Wednesday, August 22, 2018

Vacancies Rise in Luxury Apartments--Boom and Bust? And Tax Incentives for Apartment Buildings in Our Future?

In my June 7 post, Macro Trends in Apartment Buildings Points to Oversupply, I explained why current economic conditions have generated an overabundance of luxury apartments. The Mid-South area is not a trend setter, but a trend follower; therefore, by paying close attention to nationwide trends, we can avoid the pitfalls that have beset other markets. If, on the other hand, we ignore the signals and turning points in the macro trends, we will be acting foolishly. I have recently looked at some new data on vacancy rates, and it confirms my June 7 assertion that there is a nationwide trend of luxury-apartments overbuilding.

There is indeed a housing shortage in certain parts of the country. This shortage, however, is not in luxury apartments; rather, it is in lower-cost apartments.   

One would think, therefore, that developers would be building lower-cost apartments. Instead, however, they are flooding the market with luxury apartments. As I explained in my June 7 post, this is because developers are focusing too much on costs and paying too little attention to actual demand. 

This is not "Field of Dreams". Developers cannot economically proceed on the premise that, if they simply build luxury apartments, "the renters will come." Have those taking the risk in luxury-apartment projects (not always the developer) forgotten the housing crash of 2007 and, in particular, the false over-confidence that triggered it.    

Long Term Trends in Vacancy Rates Suggest A Bust is Coming 

I recommend you take a look at Ian Ippolito's recent article, How Will All the Apartment Overbuilding End?  Although Mr. Ippolito's purpose is to offer investment advice, his views are germane to the question of whether continuing to build luxury apartments is economically sensible.

Mr. Ippolito's opinions are based on his review of concrete data on vacancy rates. He points out that, in contrast to the historical norm, vacancy rates for luxury and low-cost apartments are moving in opposite directions and that a bust-inducing glut of luxury apartments looms ahead. Traditionally, vacancy rates for luxury apartments have been lower than those for "middle class" apartments, and vacancy rates for "middle class" apartments have been lower than those of "lower rent" units. Tradition, however, no longer holds today. Now, luxury apartments have the highest vacancy rate. Not only that, both the vacancy rate itself and the gap between the luxury and the other two rates are increasing. This is illustrated by the following graph:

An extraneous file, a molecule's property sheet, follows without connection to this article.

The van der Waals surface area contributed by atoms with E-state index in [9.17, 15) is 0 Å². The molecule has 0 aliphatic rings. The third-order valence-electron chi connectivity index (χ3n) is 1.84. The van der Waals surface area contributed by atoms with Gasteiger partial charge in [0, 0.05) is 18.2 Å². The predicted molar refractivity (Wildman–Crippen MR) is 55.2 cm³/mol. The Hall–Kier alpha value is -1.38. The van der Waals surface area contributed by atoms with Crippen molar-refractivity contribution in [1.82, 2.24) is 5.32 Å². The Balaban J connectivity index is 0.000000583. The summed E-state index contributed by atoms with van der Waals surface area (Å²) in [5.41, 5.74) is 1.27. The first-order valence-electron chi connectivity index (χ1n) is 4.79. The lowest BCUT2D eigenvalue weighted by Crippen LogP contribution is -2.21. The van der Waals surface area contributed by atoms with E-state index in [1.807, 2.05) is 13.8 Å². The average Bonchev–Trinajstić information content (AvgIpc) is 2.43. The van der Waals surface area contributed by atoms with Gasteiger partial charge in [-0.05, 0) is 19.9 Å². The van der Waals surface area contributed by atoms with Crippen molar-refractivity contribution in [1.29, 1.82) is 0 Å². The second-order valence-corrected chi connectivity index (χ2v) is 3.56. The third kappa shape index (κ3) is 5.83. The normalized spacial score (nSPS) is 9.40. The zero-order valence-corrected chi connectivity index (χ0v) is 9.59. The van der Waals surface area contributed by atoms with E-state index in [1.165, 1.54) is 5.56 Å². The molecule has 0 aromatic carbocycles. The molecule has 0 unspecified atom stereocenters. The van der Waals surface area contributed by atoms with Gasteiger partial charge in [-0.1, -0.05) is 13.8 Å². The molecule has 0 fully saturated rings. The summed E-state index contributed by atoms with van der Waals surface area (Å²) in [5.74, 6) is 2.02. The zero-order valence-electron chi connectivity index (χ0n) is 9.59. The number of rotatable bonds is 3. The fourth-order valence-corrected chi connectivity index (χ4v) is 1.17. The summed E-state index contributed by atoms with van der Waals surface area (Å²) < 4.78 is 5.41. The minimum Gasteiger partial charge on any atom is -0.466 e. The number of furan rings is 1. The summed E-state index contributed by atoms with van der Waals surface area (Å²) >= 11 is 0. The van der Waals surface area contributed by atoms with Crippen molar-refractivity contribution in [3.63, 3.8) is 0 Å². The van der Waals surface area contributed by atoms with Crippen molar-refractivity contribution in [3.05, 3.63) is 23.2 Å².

The dark blue line is luxury Apartments, the red line "middle" level, and the gray line, lower rent apartments. 

Whenever you see a graph like this, showing that long-term trends have shifted dramatically, you know there are significant dysfunctions in the marketplace.  

Are Millennials the New Baby Boomers?

Mr. Ippolito sees similarities between today's conditions and those existing in 1969-1972: Today's fad investment is luxury apartments; back then it was apartments in general.  As Mr. Ippolito explains, the fad investment of five decades ago did not fare well: 

"But then, it all came to a very quick and catastrophic end. Boomers got tired of apartment life, wanted to start families or were sick of paying rent. So they moved to single-family homes."    

My take on his comparison is that the "millennials" of today are akin to the "baby boomers" of that earlier period. As did boomers, today's millennials will likely tire of luxury-apartment life. Developers are, in my view, incorrectly assuming there are more millennials seeking luxury apartments than is actually the case.